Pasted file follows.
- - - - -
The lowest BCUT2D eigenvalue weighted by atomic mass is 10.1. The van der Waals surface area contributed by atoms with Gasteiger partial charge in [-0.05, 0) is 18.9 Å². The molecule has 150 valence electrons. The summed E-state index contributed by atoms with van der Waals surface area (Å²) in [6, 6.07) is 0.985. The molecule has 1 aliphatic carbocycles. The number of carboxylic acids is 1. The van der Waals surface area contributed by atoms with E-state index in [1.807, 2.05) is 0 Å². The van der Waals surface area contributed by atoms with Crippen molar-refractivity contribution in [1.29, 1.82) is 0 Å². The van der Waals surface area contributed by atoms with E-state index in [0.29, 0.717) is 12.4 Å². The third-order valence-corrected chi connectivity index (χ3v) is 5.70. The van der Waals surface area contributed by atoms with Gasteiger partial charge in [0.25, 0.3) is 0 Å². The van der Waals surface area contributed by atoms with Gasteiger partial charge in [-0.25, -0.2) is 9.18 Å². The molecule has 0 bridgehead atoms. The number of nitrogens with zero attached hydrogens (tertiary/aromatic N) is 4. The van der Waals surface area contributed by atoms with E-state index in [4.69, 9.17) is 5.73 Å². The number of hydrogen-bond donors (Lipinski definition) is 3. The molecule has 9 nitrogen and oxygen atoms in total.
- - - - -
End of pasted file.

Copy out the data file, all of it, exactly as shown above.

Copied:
The lowest BCUT2D eigenvalue weighted by atomic mass is 10.1. The van der Waals surface area contributed by atoms with Gasteiger partial charge in [-0.05, 0) is 18.9 Å². The molecule has 150 valence electrons. The summed E-state index contributed by atoms with van der Waals surface area (Å²) in [6, 6.07) is 0.985. The molecule has 1 aliphatic carbocycles. The number of carboxylic acids is 1. The van der Waals surface area contributed by atoms with E-state index in [1.807, 2.05) is 0 Å². The van der Waals surface area contributed by atoms with Crippen molar-refractivity contribution in [1.29, 1.82) is 0 Å². The van der Waals surface area contributed by atoms with E-state index in [0.29, 0.717) is 12.4 Å². The third-order valence-corrected chi connectivity index (χ3v) is 5.70. The van der Waals surface area contributed by atoms with Gasteiger partial charge in [0.25, 0.3) is 0 Å². The van der Waals surface area contributed by atoms with Gasteiger partial charge in [-0.25, -0.2) is 9.18 Å². The molecule has 0 bridgehead atoms. The number of nitrogens with zero attached hydrogens (tertiary/aromatic N) is 4. The van der Waals surface area contributed by atoms with E-state index in [4.69, 9.17) is 5.73 Å². The number of hydrogen-bond donors (Lipinski definition) is 3. The molecule has 9 nitrogen and oxygen atoms in total.